Creating a wildlife haven one plant at a time

Saturday, December 19, 2015

The Wheels Are Still Turning

It has been a wild December and the balmy weather is keeping plants and animals awake and active. Fortunately for this gardener, it has provided the opportunity to get all the trees, shrubs, perennials and bulbs in the ground that have been sitting in pots for the past three months courteously waiting for a home in our garden. It's inexcusable really, but it seems that whenever my crazy schedule allowed time to work in the garden mother nature had other plans. Now that I've gotten mostly caught up in the garden, I can become engaged in the blogging world again.

Despite the spring like weather, some creatures are staying on schedule and have found their overwintering spots, like this wasp that I almost hoed up while planting bulbs

 
or, the three American toads that I disturbed while digging holes for the trees and shrubs.  Yeah, they were just a little peeved.


But, it is amazing how many insects are still out and about. I'm seeing bees on the orange and lime trees that I roll outdoors on sunny days, and just last week, this Gulf Fritilllary was fluttering around the garden, in the spot where the passion vine grows, finding bare stalks killed back by an early frost.


 And then, while I was decorating the front of the house with Christmas decor, I saw this.


A wheel bug grabbing lunch. And yes, I was slightly traumatized to see one of my beloved gulf fritillary caterpillars being taken out, but equally astonished that this caterpillar was still in larvae form  in our garden in December.


I often see wheel bugs nymphs in summer but the adults have been more elusive. In fact I photographed one adult last November not knowing what it was. When I saw one again this fall I reached out and got a positive id from Ellen over at Using Georgia Native Plants. The cog-like structure on the top of their thorax gives them the appearance that they are armored and ready for battle. This unique appearance is not a facade.  These insects are ravenous predators, ambushing their target with amazing accuracy. They move stealthily toward their prey and then lunge forward using their large front legs to grab and hold onto their victim.  They use their stout beak to inject saliva, which contains a toxic paralytic substance, that immobilizes and kills their prey in seconds (well, at least its fast!), after which, this predator will suck out the victim's fluids.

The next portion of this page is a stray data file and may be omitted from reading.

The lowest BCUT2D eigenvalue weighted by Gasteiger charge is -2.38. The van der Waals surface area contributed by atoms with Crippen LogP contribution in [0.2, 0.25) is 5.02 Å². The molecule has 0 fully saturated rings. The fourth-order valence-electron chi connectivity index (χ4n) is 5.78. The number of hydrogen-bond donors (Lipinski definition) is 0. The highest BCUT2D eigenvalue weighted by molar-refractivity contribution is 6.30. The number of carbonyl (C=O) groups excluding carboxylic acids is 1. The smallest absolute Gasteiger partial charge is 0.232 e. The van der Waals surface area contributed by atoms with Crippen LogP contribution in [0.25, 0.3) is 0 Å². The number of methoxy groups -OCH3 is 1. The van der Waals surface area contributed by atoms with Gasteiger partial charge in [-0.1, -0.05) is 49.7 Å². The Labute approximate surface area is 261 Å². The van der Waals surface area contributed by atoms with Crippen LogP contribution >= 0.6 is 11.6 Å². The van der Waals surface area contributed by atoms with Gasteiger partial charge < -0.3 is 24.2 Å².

If you see these guys in your garden that's a good thing. These fascinating creatures are a valuable ally in reducing populations of troublesome insects, particularly introduced species. They  feed on many unwanted insects, especially defoliators. They are predatory their entire lives and feed on many garden and forest insects including fall web worms, imported cabbage worms, locust borers, Japanese beetles, eleven-spotted cucumber beetles, leaf miner beetles, saw flies and aphids. It's no wonder they are classified as beneficial and we'll just overlook that fact that they do not discriminate and also feed on caterpillars, moths, lady beetles, honey bees and other wanted soft-bodied insects. As disheartening as it may be, I see it as the web of life alive and well in our garden. Everyone has to eat and it keeps all populations in check.

Fall is when wheel bugs mate (just one generation each year). The female lays her tiny, brownish, bottle shaped eggs on twigs with a gummy like substance, which helps protect it from stormy weather, parasites and predators, (just another reason not to cut back your plants in fall) and then dies, sometimes after turning on her mate and eating him (Nice!). The red, wingless nymphs hatch out in spring. They feed on aphids, and lots of them, while going through 5 molts before becoming adults by summer's end.


If you come across one of these wheels take some time to observe them. They are not aggressive and are very slow moving so they can be easily studied. Be sure not to handle them because they will deliver a painful "bite" (technically a pierce as they have piercing/sucking mouth parts) to humans. The sting creates a sensation that lasts for a few minutes and with varied intensity depending on the person. It is best to clean bites/stings with soap and water and apply a lotion with menthol or camphor for relief.